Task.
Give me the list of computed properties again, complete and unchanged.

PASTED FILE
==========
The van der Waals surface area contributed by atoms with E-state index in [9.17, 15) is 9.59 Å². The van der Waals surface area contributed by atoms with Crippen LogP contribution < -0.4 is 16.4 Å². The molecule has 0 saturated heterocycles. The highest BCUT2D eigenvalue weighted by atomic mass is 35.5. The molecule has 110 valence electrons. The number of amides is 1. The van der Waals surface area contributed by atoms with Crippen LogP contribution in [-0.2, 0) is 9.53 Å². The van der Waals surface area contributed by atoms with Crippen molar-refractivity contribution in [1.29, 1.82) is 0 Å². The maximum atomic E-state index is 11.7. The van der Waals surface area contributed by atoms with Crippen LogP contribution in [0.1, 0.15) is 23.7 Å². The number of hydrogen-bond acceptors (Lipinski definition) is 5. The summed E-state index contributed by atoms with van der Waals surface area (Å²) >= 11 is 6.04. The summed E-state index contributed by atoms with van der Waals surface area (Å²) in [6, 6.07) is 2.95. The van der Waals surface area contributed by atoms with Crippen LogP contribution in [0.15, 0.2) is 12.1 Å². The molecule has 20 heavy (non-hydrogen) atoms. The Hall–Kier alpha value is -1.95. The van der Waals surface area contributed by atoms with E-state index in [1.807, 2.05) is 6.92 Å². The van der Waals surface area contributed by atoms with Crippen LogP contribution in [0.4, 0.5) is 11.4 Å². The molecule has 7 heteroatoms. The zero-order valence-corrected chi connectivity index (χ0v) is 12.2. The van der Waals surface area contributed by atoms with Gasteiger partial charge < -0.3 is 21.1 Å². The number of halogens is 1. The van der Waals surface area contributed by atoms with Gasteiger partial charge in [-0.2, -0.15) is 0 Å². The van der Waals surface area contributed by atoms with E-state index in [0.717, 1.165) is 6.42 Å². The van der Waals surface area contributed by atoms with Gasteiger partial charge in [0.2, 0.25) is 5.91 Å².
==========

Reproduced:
The van der Waals surface area contributed by atoms with E-state index in [9.17, 15) is 9.59 Å². The van der Waals surface area contributed by atoms with Crippen LogP contribution < -0.4 is 16.4 Å². The molecule has 0 saturated heterocycles. The highest BCUT2D eigenvalue weighted by atomic mass is 35.5. The molecule has 110 valence electrons. The number of amides is 1. The van der Waals surface area contributed by atoms with Crippen LogP contribution in [-0.2, 0) is 9.53 Å². The van der Waals surface area contributed by atoms with Crippen molar-refractivity contribution in [1.29, 1.82) is 0 Å². The maximum atomic E-state index is 11.7. The van der Waals surface area contributed by atoms with Crippen LogP contribution in [0.1, 0.15) is 23.7 Å². The number of hydrogen-bond acceptors (Lipinski definition) is 5. The summed E-state index contributed by atoms with van der Waals surface area (Å²) >= 11 is 6.04. The summed E-state index contributed by atoms with van der Waals surface area (Å²) in [6, 6.07) is 2.95. The van der Waals surface area contributed by atoms with Crippen LogP contribution in [0.15, 0.2) is 12.1 Å². The molecule has 20 heavy (non-hydrogen) atoms. The Hall–Kier alpha value is -1.95. The van der Waals surface area contributed by atoms with E-state index in [1.807, 2.05) is 6.92 Å². The van der Waals surface area contributed by atoms with Crippen LogP contribution in [0.4, 0.5) is 11.4 Å². The molecule has 7 heteroatoms. The zero-order valence-corrected chi connectivity index (χ0v) is 12.2. The van der Waals surface area contributed by atoms with Gasteiger partial charge < -0.3 is 21.1 Å². The number of halogens is 1. The van der Waals surface area contributed by atoms with Gasteiger partial charge in [-0.2, -0.15) is 0 Å². The van der Waals surface area contributed by atoms with E-state index in [0.717, 1.165) is 6.42 Å². The van der Waals surface area contributed by atoms with Gasteiger partial charge in [0.2, 0.25) is 5.91 Å².